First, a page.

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From James M Snell <jasn...@gmail.com>
Subject Re: Graceful handling of non-atom 1.0 feeds
Date Mon, 12 Jun 2006 17:00:51 GMT

Elias Torres wrote:
> On 6/11/06, James M Snell <jasnell@gmail.com> wrote:
>> There's actually a very practical use for this arbitrary XML parsing
>> mechanism that's already in the code.  When you call
>> content.setValue(...) on an atom:content with XML content, you can pass
>> in an XML string.  The parser will parse it to create the appropriate
>> ExtensionElement object to set as the child of the content object. This
>> also works when setting XHTML content on the Content and Text objects,
>> making it very simple for us to construct XML and XHTML nodes.
>>
>> The API is something like...
>>
>>   entry.setContentAsXml("<a><b><c/></b></a>", baseUri);
> 
> Sure, but that's not as important. That's also the XML parser's job. :)
> 

The parsers job? The above API is used for building feed and entries,
not parsing them.

>>
>> Regarding spec compliance, I had been kicking around the idea of a
>> Validator.INSTANCE.validate(...) mechanism.  You could pass in any of
>> the FOM objects and have it validate against the spec.  This would also
>> allow us to configure validators of various strengths and purposes (e.g.
>> StrictValidator, LiberalValidator, UlterliberalValidator,
>> MyGdataValidator, Atom03Validator, etc).  It also provides a clean
>> separation between the parser and the validator.
>>
> 
> This is more like what I was looking for, except maybe I'd rather have
> this at parsing time, no? It'd be too slow to parse, then walk the FOM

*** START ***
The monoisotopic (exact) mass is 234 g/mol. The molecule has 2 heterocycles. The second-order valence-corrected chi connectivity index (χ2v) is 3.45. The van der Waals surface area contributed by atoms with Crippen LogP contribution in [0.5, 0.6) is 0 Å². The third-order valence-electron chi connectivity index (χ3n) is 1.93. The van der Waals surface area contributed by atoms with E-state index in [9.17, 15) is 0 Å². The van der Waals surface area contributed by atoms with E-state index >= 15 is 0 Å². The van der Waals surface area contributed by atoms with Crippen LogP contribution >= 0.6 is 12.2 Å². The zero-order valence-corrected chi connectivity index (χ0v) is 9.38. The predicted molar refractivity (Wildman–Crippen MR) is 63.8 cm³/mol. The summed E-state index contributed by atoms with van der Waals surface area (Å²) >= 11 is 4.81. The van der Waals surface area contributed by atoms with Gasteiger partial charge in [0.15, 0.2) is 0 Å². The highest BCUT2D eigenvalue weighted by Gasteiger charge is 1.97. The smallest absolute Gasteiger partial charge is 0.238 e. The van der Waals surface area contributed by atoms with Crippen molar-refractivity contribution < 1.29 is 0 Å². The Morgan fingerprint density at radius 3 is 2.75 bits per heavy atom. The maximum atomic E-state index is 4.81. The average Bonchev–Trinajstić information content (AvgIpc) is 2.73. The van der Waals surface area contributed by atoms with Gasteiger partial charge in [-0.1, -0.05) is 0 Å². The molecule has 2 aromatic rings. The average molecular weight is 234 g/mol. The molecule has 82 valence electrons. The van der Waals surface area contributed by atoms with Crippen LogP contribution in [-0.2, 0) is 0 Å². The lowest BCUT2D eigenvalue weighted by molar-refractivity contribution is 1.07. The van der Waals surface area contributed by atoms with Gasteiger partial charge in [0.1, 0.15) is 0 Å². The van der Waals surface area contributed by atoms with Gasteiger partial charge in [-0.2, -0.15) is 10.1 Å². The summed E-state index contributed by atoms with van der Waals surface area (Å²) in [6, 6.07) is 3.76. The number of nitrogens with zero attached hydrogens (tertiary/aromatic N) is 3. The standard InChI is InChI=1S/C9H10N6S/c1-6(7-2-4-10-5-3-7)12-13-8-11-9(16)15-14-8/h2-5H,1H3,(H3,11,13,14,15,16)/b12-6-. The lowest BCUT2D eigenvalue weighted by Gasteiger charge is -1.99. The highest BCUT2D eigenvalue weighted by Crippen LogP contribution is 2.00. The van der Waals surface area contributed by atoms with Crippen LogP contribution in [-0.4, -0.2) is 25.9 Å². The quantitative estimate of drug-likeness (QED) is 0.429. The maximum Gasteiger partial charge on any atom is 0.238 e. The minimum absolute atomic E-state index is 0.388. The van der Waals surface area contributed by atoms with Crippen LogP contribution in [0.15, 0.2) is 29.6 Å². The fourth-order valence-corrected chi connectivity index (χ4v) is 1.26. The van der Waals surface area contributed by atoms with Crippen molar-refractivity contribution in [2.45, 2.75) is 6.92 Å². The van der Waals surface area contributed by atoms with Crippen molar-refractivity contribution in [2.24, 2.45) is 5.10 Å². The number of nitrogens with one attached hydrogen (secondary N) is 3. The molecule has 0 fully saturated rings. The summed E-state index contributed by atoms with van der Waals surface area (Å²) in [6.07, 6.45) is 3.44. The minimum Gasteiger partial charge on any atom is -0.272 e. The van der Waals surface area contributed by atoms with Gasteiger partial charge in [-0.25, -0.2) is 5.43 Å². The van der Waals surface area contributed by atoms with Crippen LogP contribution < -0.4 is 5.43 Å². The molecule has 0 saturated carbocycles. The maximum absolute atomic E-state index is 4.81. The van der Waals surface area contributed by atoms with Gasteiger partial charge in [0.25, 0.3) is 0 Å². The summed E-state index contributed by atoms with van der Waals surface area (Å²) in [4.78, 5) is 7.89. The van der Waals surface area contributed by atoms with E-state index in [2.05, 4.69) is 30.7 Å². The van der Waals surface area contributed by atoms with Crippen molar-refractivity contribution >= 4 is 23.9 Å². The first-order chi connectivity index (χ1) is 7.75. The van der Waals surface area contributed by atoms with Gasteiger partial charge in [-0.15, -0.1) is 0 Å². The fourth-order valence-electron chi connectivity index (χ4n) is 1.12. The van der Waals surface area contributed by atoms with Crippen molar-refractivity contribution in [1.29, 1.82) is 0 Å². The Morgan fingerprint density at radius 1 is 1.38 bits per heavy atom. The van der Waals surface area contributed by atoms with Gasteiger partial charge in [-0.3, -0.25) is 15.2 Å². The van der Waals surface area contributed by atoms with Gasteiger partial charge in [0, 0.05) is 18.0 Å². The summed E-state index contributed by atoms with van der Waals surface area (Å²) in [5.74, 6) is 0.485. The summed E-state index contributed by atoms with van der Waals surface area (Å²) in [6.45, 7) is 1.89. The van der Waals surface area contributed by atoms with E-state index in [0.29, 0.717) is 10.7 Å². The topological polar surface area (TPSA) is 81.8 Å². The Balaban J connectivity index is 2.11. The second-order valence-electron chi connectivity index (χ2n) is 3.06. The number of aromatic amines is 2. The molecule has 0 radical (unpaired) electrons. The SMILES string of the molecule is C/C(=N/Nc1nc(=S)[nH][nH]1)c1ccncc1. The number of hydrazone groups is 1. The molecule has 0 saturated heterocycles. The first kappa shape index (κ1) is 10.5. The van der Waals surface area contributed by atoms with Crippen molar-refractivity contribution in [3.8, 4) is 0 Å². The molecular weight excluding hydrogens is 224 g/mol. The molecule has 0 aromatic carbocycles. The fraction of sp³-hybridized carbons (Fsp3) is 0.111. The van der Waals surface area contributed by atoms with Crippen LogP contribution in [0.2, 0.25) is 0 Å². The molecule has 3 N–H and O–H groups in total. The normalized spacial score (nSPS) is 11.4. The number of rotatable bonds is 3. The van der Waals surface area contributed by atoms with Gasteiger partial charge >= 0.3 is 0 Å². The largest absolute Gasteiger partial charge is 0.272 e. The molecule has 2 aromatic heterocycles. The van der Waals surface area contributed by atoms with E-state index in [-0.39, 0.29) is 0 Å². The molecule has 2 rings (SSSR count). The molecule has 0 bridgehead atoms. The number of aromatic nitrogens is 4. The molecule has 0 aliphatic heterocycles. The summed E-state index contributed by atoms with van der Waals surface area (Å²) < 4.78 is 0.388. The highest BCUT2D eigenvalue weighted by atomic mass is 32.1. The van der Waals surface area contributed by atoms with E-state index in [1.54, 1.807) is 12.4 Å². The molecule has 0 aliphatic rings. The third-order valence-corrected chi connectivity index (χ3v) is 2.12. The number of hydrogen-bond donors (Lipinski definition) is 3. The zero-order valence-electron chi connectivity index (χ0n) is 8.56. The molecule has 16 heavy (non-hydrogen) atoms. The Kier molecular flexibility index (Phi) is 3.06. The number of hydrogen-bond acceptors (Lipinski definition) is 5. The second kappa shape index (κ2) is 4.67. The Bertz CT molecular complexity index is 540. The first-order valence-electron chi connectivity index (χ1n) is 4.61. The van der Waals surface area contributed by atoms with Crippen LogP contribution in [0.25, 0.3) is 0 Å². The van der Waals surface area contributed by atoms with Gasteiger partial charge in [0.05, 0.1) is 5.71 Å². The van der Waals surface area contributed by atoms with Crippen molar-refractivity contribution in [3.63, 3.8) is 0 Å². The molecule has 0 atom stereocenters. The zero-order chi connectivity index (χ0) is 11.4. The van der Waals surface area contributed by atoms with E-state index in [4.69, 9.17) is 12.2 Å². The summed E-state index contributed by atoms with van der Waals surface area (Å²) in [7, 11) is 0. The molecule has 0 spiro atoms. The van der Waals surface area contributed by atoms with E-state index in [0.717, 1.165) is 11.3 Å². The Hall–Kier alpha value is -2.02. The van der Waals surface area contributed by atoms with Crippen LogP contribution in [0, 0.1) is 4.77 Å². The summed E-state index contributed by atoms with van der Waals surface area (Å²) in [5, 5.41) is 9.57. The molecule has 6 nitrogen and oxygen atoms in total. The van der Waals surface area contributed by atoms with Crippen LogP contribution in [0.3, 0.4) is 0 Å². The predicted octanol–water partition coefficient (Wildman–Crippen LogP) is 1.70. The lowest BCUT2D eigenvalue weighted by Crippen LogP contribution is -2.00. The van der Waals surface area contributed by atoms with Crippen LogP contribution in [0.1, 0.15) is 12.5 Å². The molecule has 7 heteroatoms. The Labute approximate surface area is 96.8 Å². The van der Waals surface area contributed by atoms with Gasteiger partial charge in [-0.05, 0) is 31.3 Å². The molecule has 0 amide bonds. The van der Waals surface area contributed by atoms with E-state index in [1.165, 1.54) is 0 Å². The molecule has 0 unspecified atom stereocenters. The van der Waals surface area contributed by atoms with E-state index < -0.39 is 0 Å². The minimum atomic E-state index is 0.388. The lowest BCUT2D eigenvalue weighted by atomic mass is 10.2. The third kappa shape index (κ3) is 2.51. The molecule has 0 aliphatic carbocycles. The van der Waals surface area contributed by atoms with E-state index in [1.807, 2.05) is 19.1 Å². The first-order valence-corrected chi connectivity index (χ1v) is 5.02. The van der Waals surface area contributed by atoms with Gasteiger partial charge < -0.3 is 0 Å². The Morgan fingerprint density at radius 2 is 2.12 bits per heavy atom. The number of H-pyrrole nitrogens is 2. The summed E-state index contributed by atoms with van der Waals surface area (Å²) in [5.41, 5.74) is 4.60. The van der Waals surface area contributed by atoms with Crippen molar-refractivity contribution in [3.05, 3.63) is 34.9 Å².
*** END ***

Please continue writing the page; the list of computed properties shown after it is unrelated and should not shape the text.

> for validation. Maybe it's the other way around, too slow to do it at
> parse time, but if we have validation modes, then we would skip
> validation. Hopefully this is something that can set Abdera apart, a
> pluggable Atom validation scheme.
> 

So long as it is turned off by default.  Via the ParserOptions mechanism
we can have a setValidator/getValidator API that can be used by the
parser to determine whether or not a given element is acceptable or not.
 There are a couple of challenges with this however.  One, we either do
the validation up front, requiring the entire XML stream to be consumed
right from the start (leading to significantly increased up-front memory
consumption) or we do the validation incrementally as each element is
requested leading to validation errors that may not show up unless those
specific invalid entries are requested.  Also, I want to be able to
validate newly created elements, e.g.,

  Entry entry = Factory.INSTANCE.newEntry();
  // set entry properties
  Validity v = Validator.INSTANCE.validate(entry);

In this case, the parser is not involved at all.  It's just the
validator operating against an in-memory object model.

The right solution is likely to be a combination of these two approaches.

- James

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